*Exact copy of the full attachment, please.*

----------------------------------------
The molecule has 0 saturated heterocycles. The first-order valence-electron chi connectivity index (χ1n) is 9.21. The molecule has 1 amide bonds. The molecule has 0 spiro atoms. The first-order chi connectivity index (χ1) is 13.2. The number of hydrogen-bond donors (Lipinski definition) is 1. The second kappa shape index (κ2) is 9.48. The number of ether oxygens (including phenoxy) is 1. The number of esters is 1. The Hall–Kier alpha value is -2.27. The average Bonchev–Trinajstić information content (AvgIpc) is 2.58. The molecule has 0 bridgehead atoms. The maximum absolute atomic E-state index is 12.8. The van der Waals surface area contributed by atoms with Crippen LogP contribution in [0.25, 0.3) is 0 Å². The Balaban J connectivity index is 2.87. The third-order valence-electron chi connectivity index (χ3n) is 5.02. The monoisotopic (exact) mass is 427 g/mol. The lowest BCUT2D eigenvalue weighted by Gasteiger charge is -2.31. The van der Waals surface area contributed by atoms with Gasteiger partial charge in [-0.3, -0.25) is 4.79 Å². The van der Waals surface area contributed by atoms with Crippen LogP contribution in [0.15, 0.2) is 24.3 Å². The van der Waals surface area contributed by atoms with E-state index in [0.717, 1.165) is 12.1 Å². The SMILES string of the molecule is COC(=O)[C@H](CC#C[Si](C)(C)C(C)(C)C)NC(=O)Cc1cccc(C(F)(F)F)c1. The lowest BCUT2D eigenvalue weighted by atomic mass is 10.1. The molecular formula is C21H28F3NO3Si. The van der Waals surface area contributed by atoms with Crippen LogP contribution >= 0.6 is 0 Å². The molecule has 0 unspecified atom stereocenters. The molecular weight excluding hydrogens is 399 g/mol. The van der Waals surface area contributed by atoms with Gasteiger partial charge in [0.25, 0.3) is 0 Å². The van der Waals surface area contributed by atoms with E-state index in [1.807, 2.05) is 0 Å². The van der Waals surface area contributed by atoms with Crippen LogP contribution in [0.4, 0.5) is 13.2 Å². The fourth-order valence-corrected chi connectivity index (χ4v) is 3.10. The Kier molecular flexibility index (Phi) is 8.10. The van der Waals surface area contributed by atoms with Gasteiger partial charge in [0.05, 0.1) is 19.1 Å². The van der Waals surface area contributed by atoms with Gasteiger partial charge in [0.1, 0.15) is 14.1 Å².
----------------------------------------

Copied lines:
The molecule has 0 saturated heterocycles. The first-order valence-electron chi connectivity index (χ1n) is 9.21. The molecule has 1 amide bonds. The molecule has 0 spiro atoms. The first-order chi connectivity index (χ1) is 13.2. The number of hydrogen-bond donors (Lipinski definition) is 1. The second kappa shape index (κ2) is 9.48. The number of ether oxygens (including phenoxy) is 1. The number of esters is 1. The Hall–Kier alpha value is -2.27. The average Bonchev–Trinajstić information content (AvgIpc) is 2.58. The molecule has 0 bridgehead atoms. The maximum absolute atomic E-state index is 12.8. The van der Waals surface area contributed by atoms with Crippen LogP contribution in [0.25, 0.3) is 0 Å². The Balaban J connectivity index is 2.87. The third-order valence-electron chi connectivity index (χ3n) is 5.02. The monoisotopic (exact) mass is 427 g/mol. The lowest BCUT2D eigenvalue weighted by Gasteiger charge is -2.31. The van der Waals surface area contributed by atoms with Gasteiger partial charge in [-0.3, -0.25) is 4.79 Å². The van der Waals surface area contributed by atoms with Crippen LogP contribution in [0.15, 0.2) is 24.3 Å². The van der Waals surface area contributed by atoms with E-state index in [0.717, 1.165) is 12.1 Å². The SMILES string of the molecule is COC(=O)[C@H](CC#C[Si](C)(C)C(C)(C)C)NC(=O)Cc1cccc(C(F)(F)F)c1. The lowest BCUT2D eigenvalue weighted by atomic mass is 10.1. The molecular formula is C21H28F3NO3Si. The van der Waals surface area contributed by atoms with Crippen LogP contribution >= 0.6 is 0 Å². The molecule has 0 unspecified atom stereocenters. The molecular weight excluding hydrogens is 399 g/mol. The van der Waals surface area contributed by atoms with Gasteiger partial charge in [0.25, 0.3) is 0 Å². The van der Waals surface area contributed by atoms with E-state index in [1.807, 2.05) is 0 Å². The van der Waals surface area contributed by atoms with Crippen LogP contribution in [0.4, 0.5) is 13.2 Å². The fourth-order valence-corrected chi connectivity index (χ4v) is 3.10. The Kier molecular flexibility index (Phi) is 8.10. The van der Waals surface area contributed by atoms with Gasteiger partial charge in [0.05, 0.1) is 19.1 Å². The van der Waals surface area contributed by atoms with Gasteiger partial charge in [0.1, 0.15) is 14.1 Å².